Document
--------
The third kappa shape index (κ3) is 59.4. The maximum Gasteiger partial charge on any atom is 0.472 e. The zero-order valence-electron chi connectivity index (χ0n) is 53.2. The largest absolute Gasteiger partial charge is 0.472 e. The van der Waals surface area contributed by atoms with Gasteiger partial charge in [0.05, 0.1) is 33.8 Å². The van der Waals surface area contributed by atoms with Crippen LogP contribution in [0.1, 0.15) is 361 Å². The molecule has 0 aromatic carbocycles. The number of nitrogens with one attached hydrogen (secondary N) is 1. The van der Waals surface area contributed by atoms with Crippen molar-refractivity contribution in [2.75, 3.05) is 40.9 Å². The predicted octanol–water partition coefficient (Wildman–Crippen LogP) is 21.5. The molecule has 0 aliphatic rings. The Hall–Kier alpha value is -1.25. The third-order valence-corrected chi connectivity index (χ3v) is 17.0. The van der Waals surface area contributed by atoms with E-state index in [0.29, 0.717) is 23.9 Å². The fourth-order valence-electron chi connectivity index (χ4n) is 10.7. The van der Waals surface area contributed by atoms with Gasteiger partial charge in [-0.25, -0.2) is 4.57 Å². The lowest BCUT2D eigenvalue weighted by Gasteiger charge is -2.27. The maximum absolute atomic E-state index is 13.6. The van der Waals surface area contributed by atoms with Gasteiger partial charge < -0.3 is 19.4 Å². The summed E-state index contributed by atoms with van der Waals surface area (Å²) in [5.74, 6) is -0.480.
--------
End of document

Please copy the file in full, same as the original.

The third kappa shape index (κ3) is 59.4. The maximum Gasteiger partial charge on any atom is 0.472 e. The zero-order valence-electron chi connectivity index (χ0n) is 53.2. The largest absolute Gasteiger partial charge is 0.472 e. The van der Waals surface area contributed by atoms with Gasteiger partial charge in [0.05, 0.1) is 33.8 Å². The van der Waals surface area contributed by atoms with Crippen LogP contribution in [0.1, 0.15) is 361 Å². The molecule has 0 aromatic carbocycles. The number of nitrogens with one attached hydrogen (secondary N) is 1. The van der Waals surface area contributed by atoms with Crippen molar-refractivity contribution in [2.75, 3.05) is 40.9 Å². The predicted octanol–water partition coefficient (Wildman–Crippen LogP) is 21.5. The molecule has 0 aliphatic rings. The Hall–Kier alpha value is -1.25. The third-order valence-corrected chi connectivity index (χ3v) is 17.0. The van der Waals surface area contributed by atoms with E-state index in [0.29, 0.717) is 23.9 Å². The fourth-order valence-electron chi connectivity index (χ4n) is 10.7. The van der Waals surface area contributed by atoms with Gasteiger partial charge in [-0.25, -0.2) is 4.57 Å². The lowest BCUT2D eigenvalue weighted by Gasteiger charge is -2.27. The maximum absolute atomic E-state index is 13.6. The van der Waals surface area contributed by atoms with Gasteiger partial charge < -0.3 is 19.4 Å². The summed E-state index contributed by atoms with van der Waals surface area (Å²) in [5.74, 6) is -0.480.